[ntp:questions] poll interval - RFC compliance question

David L. Mills mills at udel.edu
Sun Jun 15 03:53:42 UTC 2008


You can tell by my tone that I violently disagree. If what you say is 
true in a strict legal sense, then for the last almost three decades 
nobody could use the code, not Sun, not Digital/HP, not anybody. What 
you see is what MIT saw and is absolutely all you get.


David Woolley wrote:
> David L. Mills wrote:
>> statement in the distribution. Note very carefully that there is no 
>> license, only a copyright statement that clearly specifies no fee, no 
> If that were really true (that there was no licence), almost no-one 
> would be able to use the code.  A copyright notice says what is 
> copyright and who owns the copyright.  It just removes doubt as to 
> whether a licence is needed (not much software was written by people who 
> have been dead for 70 years, so most software needs a licence; software 
> written by the US government, at least within the USA, is a special 
> case), and tells you who is able to give that licence.
> A licence is a statement of permission to do things which would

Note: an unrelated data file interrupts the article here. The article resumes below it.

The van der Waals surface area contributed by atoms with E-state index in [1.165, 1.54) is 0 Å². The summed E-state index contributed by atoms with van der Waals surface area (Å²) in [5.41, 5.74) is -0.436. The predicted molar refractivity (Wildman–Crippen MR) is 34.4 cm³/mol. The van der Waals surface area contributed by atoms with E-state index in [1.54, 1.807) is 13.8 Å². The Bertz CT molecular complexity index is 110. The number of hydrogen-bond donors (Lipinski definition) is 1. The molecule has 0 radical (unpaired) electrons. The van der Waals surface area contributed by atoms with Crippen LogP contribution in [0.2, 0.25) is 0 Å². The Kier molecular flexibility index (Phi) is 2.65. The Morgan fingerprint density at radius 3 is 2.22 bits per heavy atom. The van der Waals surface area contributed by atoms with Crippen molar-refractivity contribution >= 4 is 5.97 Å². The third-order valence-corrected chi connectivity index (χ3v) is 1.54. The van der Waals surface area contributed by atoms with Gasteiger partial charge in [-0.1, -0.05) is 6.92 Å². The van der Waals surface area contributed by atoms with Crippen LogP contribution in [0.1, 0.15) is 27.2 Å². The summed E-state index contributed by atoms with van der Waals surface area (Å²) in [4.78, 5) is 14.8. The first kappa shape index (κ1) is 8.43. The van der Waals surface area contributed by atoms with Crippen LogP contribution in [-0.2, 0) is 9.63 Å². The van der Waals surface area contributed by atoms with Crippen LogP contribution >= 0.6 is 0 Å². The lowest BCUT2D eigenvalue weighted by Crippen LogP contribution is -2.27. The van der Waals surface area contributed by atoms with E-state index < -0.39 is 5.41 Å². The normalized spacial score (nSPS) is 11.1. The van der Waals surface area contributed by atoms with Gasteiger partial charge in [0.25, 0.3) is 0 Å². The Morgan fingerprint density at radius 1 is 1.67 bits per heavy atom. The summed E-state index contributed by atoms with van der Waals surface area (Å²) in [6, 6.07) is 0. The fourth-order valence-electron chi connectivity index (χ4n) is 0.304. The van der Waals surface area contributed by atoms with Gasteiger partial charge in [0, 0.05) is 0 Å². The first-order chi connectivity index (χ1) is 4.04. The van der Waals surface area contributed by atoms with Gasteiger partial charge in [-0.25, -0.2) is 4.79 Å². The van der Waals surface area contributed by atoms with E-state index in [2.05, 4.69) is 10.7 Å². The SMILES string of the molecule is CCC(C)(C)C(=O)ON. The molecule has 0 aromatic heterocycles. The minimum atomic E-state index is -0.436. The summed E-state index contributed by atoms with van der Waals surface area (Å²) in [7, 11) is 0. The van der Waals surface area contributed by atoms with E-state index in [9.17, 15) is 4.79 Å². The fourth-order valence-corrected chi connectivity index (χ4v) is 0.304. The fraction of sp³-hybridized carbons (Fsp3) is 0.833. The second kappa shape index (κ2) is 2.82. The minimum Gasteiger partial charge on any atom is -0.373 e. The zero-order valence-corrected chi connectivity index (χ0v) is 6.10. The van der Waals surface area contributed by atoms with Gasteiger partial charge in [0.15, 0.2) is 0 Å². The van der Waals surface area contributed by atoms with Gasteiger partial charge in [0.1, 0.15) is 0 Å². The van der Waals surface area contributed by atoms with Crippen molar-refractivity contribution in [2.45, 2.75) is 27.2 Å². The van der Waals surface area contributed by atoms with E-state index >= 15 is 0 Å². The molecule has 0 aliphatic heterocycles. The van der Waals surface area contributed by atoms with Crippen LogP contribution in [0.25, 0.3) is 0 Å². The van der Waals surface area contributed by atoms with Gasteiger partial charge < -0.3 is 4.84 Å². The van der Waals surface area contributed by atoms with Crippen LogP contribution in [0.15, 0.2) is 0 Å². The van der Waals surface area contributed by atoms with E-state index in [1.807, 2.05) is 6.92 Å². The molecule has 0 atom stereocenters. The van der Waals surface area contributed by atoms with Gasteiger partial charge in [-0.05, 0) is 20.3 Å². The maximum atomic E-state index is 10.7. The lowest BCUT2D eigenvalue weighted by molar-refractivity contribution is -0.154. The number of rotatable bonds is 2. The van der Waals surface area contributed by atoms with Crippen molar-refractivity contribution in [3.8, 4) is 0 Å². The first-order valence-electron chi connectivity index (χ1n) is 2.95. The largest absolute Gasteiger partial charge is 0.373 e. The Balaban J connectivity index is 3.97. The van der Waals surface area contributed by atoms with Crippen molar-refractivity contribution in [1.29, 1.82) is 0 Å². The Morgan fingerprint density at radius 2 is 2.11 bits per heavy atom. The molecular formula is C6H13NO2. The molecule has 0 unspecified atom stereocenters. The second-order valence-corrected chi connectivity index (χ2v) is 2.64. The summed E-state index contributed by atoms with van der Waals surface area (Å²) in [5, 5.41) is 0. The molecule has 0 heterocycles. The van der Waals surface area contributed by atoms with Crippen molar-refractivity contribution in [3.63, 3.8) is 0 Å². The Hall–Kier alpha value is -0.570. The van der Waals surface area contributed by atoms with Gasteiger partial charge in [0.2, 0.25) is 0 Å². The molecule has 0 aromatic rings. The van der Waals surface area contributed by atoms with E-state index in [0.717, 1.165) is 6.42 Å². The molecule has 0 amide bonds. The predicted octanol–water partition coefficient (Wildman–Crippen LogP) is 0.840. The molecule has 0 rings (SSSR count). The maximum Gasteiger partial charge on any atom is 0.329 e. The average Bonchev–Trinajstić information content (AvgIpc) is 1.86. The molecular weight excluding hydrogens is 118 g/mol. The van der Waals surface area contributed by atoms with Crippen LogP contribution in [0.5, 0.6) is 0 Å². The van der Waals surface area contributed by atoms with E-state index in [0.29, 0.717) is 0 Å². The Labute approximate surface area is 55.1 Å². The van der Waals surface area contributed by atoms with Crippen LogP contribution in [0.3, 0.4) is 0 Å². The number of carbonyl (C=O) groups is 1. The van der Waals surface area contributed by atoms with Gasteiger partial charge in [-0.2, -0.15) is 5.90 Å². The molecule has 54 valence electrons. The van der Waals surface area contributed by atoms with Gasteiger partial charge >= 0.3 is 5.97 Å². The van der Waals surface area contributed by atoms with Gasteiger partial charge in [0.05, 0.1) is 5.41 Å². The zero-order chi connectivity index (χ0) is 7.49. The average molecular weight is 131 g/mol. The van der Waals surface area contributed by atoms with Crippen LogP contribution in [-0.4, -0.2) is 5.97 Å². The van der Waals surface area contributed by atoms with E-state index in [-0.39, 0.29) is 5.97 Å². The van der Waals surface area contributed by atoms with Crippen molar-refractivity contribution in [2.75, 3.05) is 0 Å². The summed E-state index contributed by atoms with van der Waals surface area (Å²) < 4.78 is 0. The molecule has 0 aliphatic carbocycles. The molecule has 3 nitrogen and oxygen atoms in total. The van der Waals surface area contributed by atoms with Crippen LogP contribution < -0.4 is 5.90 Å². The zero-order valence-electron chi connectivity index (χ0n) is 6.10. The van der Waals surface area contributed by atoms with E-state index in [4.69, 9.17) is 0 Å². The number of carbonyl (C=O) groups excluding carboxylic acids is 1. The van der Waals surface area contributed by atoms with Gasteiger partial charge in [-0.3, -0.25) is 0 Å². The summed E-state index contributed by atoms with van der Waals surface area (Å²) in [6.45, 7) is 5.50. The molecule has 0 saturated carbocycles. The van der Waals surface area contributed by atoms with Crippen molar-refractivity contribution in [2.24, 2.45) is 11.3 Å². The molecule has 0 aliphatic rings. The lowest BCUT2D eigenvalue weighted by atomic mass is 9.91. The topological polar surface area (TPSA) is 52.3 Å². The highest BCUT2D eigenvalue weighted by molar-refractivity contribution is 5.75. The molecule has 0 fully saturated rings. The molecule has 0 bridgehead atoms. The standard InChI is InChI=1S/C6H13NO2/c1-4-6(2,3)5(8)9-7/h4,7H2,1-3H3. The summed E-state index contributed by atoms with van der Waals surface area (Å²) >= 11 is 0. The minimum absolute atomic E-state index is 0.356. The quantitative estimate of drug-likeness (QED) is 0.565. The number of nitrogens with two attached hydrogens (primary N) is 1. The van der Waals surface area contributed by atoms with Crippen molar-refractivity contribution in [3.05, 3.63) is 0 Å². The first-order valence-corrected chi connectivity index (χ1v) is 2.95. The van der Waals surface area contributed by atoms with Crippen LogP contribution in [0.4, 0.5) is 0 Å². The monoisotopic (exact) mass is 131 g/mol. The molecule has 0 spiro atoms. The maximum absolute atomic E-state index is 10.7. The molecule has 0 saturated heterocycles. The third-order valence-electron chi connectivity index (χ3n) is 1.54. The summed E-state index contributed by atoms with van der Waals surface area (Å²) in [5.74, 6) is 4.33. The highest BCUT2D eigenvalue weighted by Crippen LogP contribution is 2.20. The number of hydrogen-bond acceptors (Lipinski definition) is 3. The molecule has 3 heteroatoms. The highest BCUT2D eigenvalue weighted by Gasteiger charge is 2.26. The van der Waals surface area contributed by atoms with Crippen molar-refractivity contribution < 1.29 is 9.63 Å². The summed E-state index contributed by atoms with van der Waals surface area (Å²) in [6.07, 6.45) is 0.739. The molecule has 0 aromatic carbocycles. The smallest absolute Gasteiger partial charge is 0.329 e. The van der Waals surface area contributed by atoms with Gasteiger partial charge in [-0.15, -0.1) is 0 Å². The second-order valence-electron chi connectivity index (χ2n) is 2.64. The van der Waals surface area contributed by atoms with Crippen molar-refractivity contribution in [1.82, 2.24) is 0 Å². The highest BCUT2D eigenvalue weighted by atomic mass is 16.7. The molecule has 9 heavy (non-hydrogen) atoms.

> otherwise be illegal.  Copying the ntpd code would be illegal without a 
> licence.
>> restictions on use other than including the copyright statement itself 
>> in derived products.
> The statement that there are no restrictions is actually the licence.
> You may be confused by commercial software, which doesn't use a bare 
> licence, but uses a licence agreement, which is actually a contract. 
> Note that some people argue that bare licences are not possible in many 
> countries.  Some people even argue that bare licences are not valid in 
> the USA.
> To the extent that copyright agreements are optional, their purpose is 
> normally to give you a copy only on the condition that you do not 
> exercise some of the rights that you would have if given the copy 
> without making the agreement.
> I suspect Open BSD's problem is that the statement of permission doesn't 
> actually give all the rights that are restricted by copyright.  In 
> particular, if it says "use", that has a technical meaning that doesn't 
> include copying to give to others.
> People in the ntpd community generally assume that the copyright owners 
> will act as though the licence you intended exists, but others may want 
> to act on the basis of what the licence actually says.
> Normally the following would be taken as implied, but I will make them 
> explicit, as an example.  I'm not a lawyer, so they may well not be 
> watertight.  You should independently verify any statements about the 
> law made here.
> Copyright notice:  This article is Copyright 2008 David J Woolley of 
> London England.
> Parts prefixed ">" are Copyright 2008 Doctor David L Mills and/or the 
> University of Delaware (and are included under the doctrine of fair use 
> for criticism or review).
> Licence:  David J Woolley grants permission for all acts covered by 
> copyright law which contributors to a USENET newsroup gatewayed to a 
> public mailing list would normally expect to be permitted.

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